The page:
My decision to compromise on the conflict that existed between Marvis and I was influenced by various internal and external factors. One is that I am not the kind of person who would wish to be in the middle of conflicts and controversies. I do not like being the center of attention especially because I do not like people shunning to work with me because I am a ‘troublemaker.’ Therefore, although I was at a point where I almost lost my cool, I just decided to keep things on the low, so I could not tarnish my name to my colleagues and employee. Another factor was because out Manager had just recently warned us of being in conflicts. Recently, there was a violent altercation among our colleagues that resulted from a small conflict. After the two had been suspended for more investigation, a warning was issued to us that we were required to try and solve our conflicts and if we could not do that we may involve the Manager. It was not my wish to go that far just because of the shift woes.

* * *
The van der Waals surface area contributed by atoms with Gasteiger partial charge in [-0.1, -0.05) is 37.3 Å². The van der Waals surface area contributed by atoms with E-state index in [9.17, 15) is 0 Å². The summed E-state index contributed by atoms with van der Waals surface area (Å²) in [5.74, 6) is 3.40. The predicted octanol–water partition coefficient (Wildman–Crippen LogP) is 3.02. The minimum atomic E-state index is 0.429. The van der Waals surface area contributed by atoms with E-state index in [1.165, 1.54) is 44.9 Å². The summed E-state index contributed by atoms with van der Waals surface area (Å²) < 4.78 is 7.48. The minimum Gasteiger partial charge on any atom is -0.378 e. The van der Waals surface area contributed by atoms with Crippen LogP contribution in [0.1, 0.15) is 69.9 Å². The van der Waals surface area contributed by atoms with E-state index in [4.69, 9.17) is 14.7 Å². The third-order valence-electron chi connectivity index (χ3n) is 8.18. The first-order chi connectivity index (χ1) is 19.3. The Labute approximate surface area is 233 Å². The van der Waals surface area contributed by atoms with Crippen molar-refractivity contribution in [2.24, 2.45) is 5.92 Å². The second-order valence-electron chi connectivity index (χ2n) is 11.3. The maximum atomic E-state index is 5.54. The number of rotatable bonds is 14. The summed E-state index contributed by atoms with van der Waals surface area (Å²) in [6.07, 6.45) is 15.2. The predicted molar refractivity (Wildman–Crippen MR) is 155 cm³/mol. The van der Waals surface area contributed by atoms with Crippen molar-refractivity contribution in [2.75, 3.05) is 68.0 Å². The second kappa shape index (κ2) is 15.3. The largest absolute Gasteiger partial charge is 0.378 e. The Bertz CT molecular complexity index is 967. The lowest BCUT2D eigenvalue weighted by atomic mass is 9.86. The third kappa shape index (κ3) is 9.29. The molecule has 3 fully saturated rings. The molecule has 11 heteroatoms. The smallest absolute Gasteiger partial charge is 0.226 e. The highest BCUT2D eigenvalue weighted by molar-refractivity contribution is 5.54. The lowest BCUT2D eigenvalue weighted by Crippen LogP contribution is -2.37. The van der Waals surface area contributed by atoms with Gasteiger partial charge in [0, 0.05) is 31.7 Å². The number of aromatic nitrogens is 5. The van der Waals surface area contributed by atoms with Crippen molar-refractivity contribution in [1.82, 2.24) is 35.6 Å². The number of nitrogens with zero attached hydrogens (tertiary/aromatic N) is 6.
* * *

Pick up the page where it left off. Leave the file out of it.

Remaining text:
Alternative Actions

In my view, I think I could have dealt with our conflict in a better way. One of the best choices that I had was to collaborate in the process of problem-solving. Collaborating during a conflict is indeed an actual problem-solving approach (McVicar, 2003). In doing so, Marvis and I could have discussed our conflict with an open mind where we would manage to come up with a mutual solution. We would have brought both of our perspectives to the table and merge them together with our work and insights without the need to involve third parties (McVicar, 2003). We could also take to help each other to work on our communication skills because expressing oneself in an appropriate way plays a significant role in dealing with such conflicts. This is also what our Manager encouraged us to do. Through proper communication skills, the risks of getting into conflicts can be minimized and more so, will aid in resolving the existing conflicts in a positive manner (Tomey, 2009). Thus, in my view, collaboration and better communication skills could be better choices for me when it comes to conflict resolution.

Learning Needs